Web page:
Of course we don’t plan for death – we just expect it. It’s a natural consequence of being human. We don’t plan for death in our businesses either, but neither do we expect it. Businesses are not human. Although they are run by humans and have a lot of organic qualities. The usual model for businesses is shown in the graphic.
There is an implication shown by the downward sloping line that a mature business deteriorates over time. But we don’t take the next logical step and assume that it might die. We know that businesses do die very regularly. Start-ups have a very low survival rate in the first five years, and those dependent on an individual or one product line have obvious risks. Also when the economy is suffering, more businesses fail. But we don’t plan for this. We plan for success.
This is possibly a function of the optimistic entrepreneurial mindset that is necessary to start and run a business. That needs tempering by good information to check decisions, but we shouldn’t wish to rein it in because that would cause the very problem that we seek to avoid – too fearful an attitude can be equally as risky as being too gung-ho.
But we do assume in our short-term way that businesses will continue, even though we have not got a plan of its life-cycle, either in product life-cycle terms, or in terms of its people. We just assume.
We also sometimes confuse the chronological time a business has been in existence with its stage of business. We have frequently seen a business has been in existence for 10, 20, or even 30 years, but in terms of its structure and leadership it is still in a start-up phase. Very few small businesses have got to the established stage where their growth is through a delegated structure. They haven’t grown the business to a size where they can take advantage of other people’s dynamism, experiences, and energy – it’s still all very much driven by the original owners. If the owners are getting close to retirement whilst their business is still in the start-up phase, it is more difficult to achieve the best possible price for them when they come to sell. It needs to have moved at least up to the functional phase where it can be clearly demonstrated to a potential seller that it can run without the original owners. This mismatch between the age of the owners and the functional age of the business can lead to that shape in the graphic being compressed into the start-up element such that decline starts before it gets into any other phase.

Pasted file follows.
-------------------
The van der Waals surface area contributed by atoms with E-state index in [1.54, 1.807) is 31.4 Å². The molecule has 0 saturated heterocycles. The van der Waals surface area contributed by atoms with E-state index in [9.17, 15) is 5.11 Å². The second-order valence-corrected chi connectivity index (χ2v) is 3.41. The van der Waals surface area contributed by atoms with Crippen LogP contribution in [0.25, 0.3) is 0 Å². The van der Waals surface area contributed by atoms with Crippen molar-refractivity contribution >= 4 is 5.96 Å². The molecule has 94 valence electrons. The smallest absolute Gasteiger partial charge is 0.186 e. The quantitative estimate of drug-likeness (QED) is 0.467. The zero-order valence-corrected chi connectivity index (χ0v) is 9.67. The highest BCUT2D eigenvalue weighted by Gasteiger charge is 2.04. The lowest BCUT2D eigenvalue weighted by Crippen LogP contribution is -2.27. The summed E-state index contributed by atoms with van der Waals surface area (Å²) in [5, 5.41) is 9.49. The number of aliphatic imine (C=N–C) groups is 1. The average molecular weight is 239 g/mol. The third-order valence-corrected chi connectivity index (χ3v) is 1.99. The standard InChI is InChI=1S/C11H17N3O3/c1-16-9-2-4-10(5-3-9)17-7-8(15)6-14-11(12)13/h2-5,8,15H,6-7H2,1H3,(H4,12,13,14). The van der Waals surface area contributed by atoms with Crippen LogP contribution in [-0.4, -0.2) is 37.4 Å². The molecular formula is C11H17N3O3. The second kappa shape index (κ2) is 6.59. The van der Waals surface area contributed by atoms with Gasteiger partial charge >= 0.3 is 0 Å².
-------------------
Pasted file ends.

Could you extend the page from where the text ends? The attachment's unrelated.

It’s difficult for owners, having run their business successfully for many years, to have to get to grips with new concepts of working so that they can get their best value on sale. We find that aligning personal and business objectives gives a good basis for reviewing the structure and particularly the team. This frequently leads to better engagement and then an ability to demonstrate that the business can be run without the owners, such that a decent retirement can be predicted.
Assuming that the owners don’t want to retire, the business still needs to be put into a position where an organic consideration of its true life-cycle can be planned. In our family life, we expect to grow from childhood to adulthood, reproduce (here’s the sex), nurture our children to adulthood, before we eventually die. It’s not difficult to use that analogy for the business. Businesses should reinvent themselves regularly and in this century, have to be more agile and flexible, or they are at risk of premature death. So perhaps consider new developments as the children of the business. Nurture and grow them, and allow old practices and old products to die a natural death. Stop putting resource and effort into areas which are having a diminishing return.
We look at life cycles regularly with our clients. Both product and service life cycles, where the owners are in their life and what their hopes are. And we look at where the business is in its life, so it is well designed to maximise benefits to owners and ensure sustainability, agility, so that personal and business lives are well lived.